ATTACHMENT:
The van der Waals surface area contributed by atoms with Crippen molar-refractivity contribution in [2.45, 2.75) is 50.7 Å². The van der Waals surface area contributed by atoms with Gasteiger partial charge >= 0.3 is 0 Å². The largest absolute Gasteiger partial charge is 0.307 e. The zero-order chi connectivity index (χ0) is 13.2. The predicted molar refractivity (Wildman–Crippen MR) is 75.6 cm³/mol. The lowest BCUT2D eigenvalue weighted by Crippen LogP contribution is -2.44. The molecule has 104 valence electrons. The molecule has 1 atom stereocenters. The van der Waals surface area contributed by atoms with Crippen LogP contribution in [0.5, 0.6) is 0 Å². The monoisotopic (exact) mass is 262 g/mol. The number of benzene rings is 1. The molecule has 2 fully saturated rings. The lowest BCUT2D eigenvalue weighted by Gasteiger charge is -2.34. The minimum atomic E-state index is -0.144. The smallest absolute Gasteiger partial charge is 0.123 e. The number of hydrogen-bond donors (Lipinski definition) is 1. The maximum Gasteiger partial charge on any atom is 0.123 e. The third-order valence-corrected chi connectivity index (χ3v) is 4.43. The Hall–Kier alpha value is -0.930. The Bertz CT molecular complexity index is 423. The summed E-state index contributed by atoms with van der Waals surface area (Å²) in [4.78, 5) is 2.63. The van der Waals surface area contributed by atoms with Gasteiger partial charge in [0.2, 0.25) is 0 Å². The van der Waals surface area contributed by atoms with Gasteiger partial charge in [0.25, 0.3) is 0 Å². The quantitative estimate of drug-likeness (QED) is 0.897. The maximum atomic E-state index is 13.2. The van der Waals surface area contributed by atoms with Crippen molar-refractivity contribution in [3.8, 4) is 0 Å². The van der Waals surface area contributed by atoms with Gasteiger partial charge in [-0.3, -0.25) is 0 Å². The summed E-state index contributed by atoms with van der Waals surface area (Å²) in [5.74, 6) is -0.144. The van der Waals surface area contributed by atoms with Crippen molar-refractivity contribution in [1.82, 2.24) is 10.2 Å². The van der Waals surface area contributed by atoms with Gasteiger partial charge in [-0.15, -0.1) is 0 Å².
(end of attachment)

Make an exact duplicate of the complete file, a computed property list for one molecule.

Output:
The van der Waals surface area contributed by atoms with Crippen molar-refractivity contribution in [2.45, 2.75) is 50.7 Å². The van der Waals surface area contributed by atoms with Gasteiger partial charge >= 0.3 is 0 Å². The largest absolute Gasteiger partial charge is 0.307 e. The zero-order chi connectivity index (χ0) is 13.2. The predicted molar refractivity (Wildman–Crippen MR) is 75.6 cm³/mol. The lowest BCUT2D eigenvalue weighted by Crippen LogP contribution is -2.44. The molecule has 104 valence electrons. The molecule has 1 atom stereocenters. The van der Waals surface area contributed by atoms with Crippen LogP contribution in [0.5, 0.6) is 0 Å². The monoisotopic (exact) mass is 262 g/mol. The number of benzene rings is 1. The molecule has 2 fully saturated rings. The lowest BCUT2D eigenvalue weighted by Gasteiger charge is -2.34. The minimum atomic E-state index is -0.144. The smallest absolute Gasteiger partial charge is 0.123 e. The number of hydrogen-bond donors (Lipinski definition) is 1. The maximum Gasteiger partial charge on any atom is 0.123 e. The third-order valence-corrected chi connectivity index (χ3v) is 4.43. The Hall–Kier alpha value is -0.930. The Bertz CT molecular complexity index is 423. The summed E-state index contributed by atoms with van der Waals surface area (Å²) in [4.78, 5) is 2.63. The van der Waals surface area contributed by atoms with Gasteiger partial charge in [0.2, 0.25) is 0 Å². The van der Waals surface area contributed by atoms with Gasteiger partial charge in [0.25, 0.3) is 0 Å². The quantitative estimate of drug-likeness (QED) is 0.897. The maximum atomic E-state index is 13.2. The van der Waals surface area contributed by atoms with Crippen molar-refractivity contribution in [3.8, 4) is 0 Å². The van der Waals surface area contributed by atoms with Gasteiger partial charge in [-0.3, -0.25) is 0 Å². The summed E-state index contributed by atoms with van der Waals surface area (Å²) in [5.74, 6) is -0.144. The van der Waals surface area contributed by atoms with Crippen molar-refractivity contribution in [1.82, 2.24) is 10.2 Å². The van der Waals surface area contributed by atoms with Gasteiger partial charge in [-0.15, -0.1) is 0 Å².